What the Ruling Means for the Rest of the Tech World
The bigger fear is that a ruling against Aereo could disrupt and endanger cloud computing -- where storing videos and other content on remote servers is the name of the game. Justice Stephen Breyer said the ruling should not affect cloud-based content services or companies (like Google, Microsoft or Dropbox), but that could still be a future battleground.
Could these services such as Box, Dropbox and Google Drive, be next on the chopping block? The types of services that let you stream copyrighted materials stored on a server -- like music, books and movies -- in exactly the same manner as the technology Aereo was using. Aereo is afraid of these consequences -- that's the "chilling message" Kanojia spoke about.
"We know what the Supreme Court intends to do, which is to say [Aereo] is illegal and nothing else, at least presumptively, is," said Jessica Litman, a professor at the University of Michigan's law school. However, "there's a bunch of ambiguity in the attempted carve-out of cloud storage services."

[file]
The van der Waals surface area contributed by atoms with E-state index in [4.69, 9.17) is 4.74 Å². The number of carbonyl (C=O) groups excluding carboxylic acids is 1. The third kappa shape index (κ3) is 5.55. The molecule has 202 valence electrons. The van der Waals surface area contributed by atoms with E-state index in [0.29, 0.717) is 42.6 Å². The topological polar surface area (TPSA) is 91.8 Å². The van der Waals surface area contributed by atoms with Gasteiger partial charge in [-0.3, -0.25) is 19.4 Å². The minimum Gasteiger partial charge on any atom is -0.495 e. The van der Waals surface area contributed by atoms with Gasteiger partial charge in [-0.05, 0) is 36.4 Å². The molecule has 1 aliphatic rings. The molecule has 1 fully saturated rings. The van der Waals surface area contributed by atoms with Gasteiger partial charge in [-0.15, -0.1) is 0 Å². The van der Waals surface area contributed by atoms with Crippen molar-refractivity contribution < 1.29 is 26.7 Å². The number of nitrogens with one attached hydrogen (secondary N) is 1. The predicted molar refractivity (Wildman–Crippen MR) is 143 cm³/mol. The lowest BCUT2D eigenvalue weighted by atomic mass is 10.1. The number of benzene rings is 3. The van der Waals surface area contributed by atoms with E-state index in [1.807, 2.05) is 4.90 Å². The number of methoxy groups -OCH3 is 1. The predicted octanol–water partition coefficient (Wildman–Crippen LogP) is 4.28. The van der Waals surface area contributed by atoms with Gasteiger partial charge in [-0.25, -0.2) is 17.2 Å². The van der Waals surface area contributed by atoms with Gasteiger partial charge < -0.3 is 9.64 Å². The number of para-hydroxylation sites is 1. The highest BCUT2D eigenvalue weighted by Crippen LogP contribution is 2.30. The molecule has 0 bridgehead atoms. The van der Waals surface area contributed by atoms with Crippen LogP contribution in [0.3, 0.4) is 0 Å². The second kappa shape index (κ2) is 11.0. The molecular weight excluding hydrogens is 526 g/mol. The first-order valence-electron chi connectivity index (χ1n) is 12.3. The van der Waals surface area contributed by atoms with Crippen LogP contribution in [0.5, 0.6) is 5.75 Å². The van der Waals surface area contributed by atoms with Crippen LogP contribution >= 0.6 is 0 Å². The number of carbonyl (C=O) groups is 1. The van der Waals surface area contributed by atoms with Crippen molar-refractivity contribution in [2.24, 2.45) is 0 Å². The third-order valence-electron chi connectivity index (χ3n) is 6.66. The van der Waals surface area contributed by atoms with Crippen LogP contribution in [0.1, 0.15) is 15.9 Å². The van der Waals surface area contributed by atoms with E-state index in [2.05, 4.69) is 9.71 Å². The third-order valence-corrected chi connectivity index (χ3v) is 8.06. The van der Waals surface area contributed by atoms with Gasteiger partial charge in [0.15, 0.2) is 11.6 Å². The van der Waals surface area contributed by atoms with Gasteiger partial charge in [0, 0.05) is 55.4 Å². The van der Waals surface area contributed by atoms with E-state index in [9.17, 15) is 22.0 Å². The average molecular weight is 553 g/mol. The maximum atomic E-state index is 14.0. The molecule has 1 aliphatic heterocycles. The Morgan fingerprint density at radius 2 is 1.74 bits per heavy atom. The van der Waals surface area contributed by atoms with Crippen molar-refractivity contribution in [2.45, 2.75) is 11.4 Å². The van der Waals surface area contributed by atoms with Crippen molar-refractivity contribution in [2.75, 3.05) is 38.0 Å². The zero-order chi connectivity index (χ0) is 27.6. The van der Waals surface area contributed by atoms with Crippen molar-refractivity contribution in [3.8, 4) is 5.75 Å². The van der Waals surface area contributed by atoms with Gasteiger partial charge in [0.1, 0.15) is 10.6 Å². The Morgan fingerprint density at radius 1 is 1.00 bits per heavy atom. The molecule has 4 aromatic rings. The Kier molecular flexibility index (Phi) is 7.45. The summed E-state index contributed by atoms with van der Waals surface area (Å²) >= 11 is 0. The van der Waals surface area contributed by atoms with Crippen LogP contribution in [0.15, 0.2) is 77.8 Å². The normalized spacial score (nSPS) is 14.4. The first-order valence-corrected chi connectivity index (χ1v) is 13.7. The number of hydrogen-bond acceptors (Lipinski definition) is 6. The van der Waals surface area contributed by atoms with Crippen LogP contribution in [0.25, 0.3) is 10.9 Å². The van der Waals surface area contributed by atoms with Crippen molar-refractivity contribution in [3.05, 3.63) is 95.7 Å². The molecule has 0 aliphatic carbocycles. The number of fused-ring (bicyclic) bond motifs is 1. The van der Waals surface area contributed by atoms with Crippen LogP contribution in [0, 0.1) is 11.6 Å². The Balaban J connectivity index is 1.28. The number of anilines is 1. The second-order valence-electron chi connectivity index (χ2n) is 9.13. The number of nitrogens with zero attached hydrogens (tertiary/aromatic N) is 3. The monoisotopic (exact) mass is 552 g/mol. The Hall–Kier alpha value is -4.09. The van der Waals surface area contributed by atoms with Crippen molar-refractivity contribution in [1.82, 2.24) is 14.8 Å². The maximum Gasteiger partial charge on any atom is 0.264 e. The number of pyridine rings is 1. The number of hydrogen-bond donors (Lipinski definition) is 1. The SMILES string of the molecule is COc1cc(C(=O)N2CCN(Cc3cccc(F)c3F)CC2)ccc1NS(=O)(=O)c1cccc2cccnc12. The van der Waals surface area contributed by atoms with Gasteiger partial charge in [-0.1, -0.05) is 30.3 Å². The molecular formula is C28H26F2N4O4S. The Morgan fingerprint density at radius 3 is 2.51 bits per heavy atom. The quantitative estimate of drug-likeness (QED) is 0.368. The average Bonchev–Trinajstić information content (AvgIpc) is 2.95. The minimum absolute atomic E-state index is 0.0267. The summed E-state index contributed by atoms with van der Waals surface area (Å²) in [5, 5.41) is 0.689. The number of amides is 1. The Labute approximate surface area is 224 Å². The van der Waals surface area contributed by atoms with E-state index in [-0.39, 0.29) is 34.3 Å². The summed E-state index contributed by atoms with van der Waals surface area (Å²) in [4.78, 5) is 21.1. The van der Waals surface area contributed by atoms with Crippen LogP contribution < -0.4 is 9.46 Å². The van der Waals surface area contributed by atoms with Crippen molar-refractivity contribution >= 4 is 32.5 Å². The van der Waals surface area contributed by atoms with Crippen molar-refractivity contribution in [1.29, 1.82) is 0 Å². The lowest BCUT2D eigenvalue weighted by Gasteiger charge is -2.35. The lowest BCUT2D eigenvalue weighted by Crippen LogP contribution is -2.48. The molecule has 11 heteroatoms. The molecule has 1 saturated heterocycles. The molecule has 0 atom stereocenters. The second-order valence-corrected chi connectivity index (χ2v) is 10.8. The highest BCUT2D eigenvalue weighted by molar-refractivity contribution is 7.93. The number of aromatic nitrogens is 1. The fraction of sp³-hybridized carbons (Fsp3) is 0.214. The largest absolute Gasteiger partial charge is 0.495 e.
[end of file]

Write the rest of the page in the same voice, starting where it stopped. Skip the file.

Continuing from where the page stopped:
The Future of Aereo and TV
Aereo doesn't have the revenue to pay the retransmission fees major broadcast networks do. It also doesn't have the money to begin an expensive legal battle. It's likely this is the end of the road for Aereo, unless it completely re-works its business model -- which seems antithetical to the basis for the company.
"If broadcasters won't adapt to what we as viewers want," writes Gary Shapiro, "they will continue to face challenges from disruptive innovators like Aereo." Let's hope so. I would hate to think that this ruling inhibits innovation in any way, but only time will tell.